Once upon a time in addition to what things were, they also meant something. Dan Brown’s The Da Vinci Code recently plunged modern Americans back into this symbolic landscape, but this densely layered view of existence is not generally transferred to daily life anymore. In fact, most seem content to believe with Juliet Capulet “that which we call a rose by any other name would smell as sweet.” In other words, it is what it is, no matter what you call it.
Juliet’s view is helpful when you are botanizing. The same plant will often have many common names depending on geographical region or other context. Whether you call it chicory, blue sailor, succory or coffeeweed, it’s still Cichorium intybus. But the same plant, whatever you call it, may also have manifold meanings when you see it depicted in a work of art or when its flowers are given as a gift.
The rose (Rosa) conveys different meanings depending on its color. Red for love and passion, white for virginity and purity and yellow for jealousy and infidelity. As part of the “Victorian language of flowers” the different varieties of rose were divided up even more finely, with the Carolina rose given to mean, “Love is dangerous”.
“The Yellow Rose of Texas” was one Emily West, who, legend had it, seduced Mexican general Santa Anna to aid the forces of the Texas Republic. The lyrics of the song of the same name, however, do not hint at this story. The state flower of Texas is a yellow rose, a cultivar called “Harison’s Yellow” that was discovered in New York City in 1830 and now grows as a feral invasive around old Texas homesteads. Yellow flowers of all kinds have duplicitous meanings, for some reason.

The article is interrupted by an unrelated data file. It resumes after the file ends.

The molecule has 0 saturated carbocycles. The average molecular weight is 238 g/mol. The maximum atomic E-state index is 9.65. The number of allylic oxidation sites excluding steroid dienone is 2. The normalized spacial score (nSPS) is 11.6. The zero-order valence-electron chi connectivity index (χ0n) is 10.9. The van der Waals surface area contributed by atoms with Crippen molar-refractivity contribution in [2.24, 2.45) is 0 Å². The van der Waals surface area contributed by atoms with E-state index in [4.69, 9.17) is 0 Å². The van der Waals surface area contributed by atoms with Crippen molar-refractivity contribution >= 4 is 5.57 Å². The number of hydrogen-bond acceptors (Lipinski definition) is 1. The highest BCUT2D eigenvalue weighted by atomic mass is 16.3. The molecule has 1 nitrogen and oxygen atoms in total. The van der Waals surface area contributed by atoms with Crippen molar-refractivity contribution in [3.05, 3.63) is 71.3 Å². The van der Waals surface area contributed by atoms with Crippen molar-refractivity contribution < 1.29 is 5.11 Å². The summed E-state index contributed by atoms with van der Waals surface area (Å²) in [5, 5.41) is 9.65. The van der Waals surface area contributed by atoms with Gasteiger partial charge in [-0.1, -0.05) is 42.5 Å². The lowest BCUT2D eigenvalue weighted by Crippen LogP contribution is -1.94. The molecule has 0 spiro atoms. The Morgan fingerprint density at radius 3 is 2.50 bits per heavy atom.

The symbolic meanings attached to different flowers may be all the more powerful for the fact that very few people explicitly remember these traditional associations. What if you have just met someone and the next day you are tempted to buy them a bouquet of flowers. Because sunflowers are said to turn through the day to follow the path of the sun across the sky (heliotropism), they have become symbolic of infatuation. You would probably do well to avoid dredging up this particular unconscious connection in this context.
White flowers of all types, not just roses, are associated innocence, purity and virginity. This includes lilies, chrysanthemums, daisies, lotuses and violets. In this day and age, giving gifts that represent innocence and purity might actually be viewed as ironic or at least an overstatement. In addition, many of these white flowers have other meanings attached to them that are either contradictory or a bit off the point. Chrysanthemums, the national symbol of Japan, also represent long life, and lotuses, while associated with purity, are also symbols of fertility. White lilies are identified with the Virgin Mary in Catholic culture, which I think we can agree would be a rather over-the-top association, especially if given to someone named Mary.
In our multi-cultural society one must take into account the possibility that a flower’s meaning may be different in a culture other than your own or perhaps simply more intense. Carnations are generally seen as a symbol of engagement or betrothal, but in China represent marriage. “Hanakotoba” is the Japanese “flower language”. Poppies have only positive connotations in traditional Japanese culture, but in the West they are strongly associated with death. We are reminded of this connection on Veterans’ and Memorial Day, when poppies are given out in remembrance of war dead. John McCrae’s poem from World War I is the reference: “In Flanders fields the poppies blow / Between the crosses, row on row”.
Semiotics is the study of signs and symbols. In the late 19th century Ferdinand de Saussure, the ‘father of structuralism’ declared that signs had two parts. The “signifier” is the sound of a word that represents an idea or object via a code (called language). The “signified” is the meaning of the word.
Every signifier has a simple denoted or extended meaning. The word “rose” is associated with a particular flower. But through the history of a culture signifiers also acquire connoted or intended meanings, as different signifiers become associated with each other. In the postscript of his The Name of the Rose, Umberto Eco wrote, “The rose is a symbolic figure so rich in meanings that by now it hardly has any meaning left.”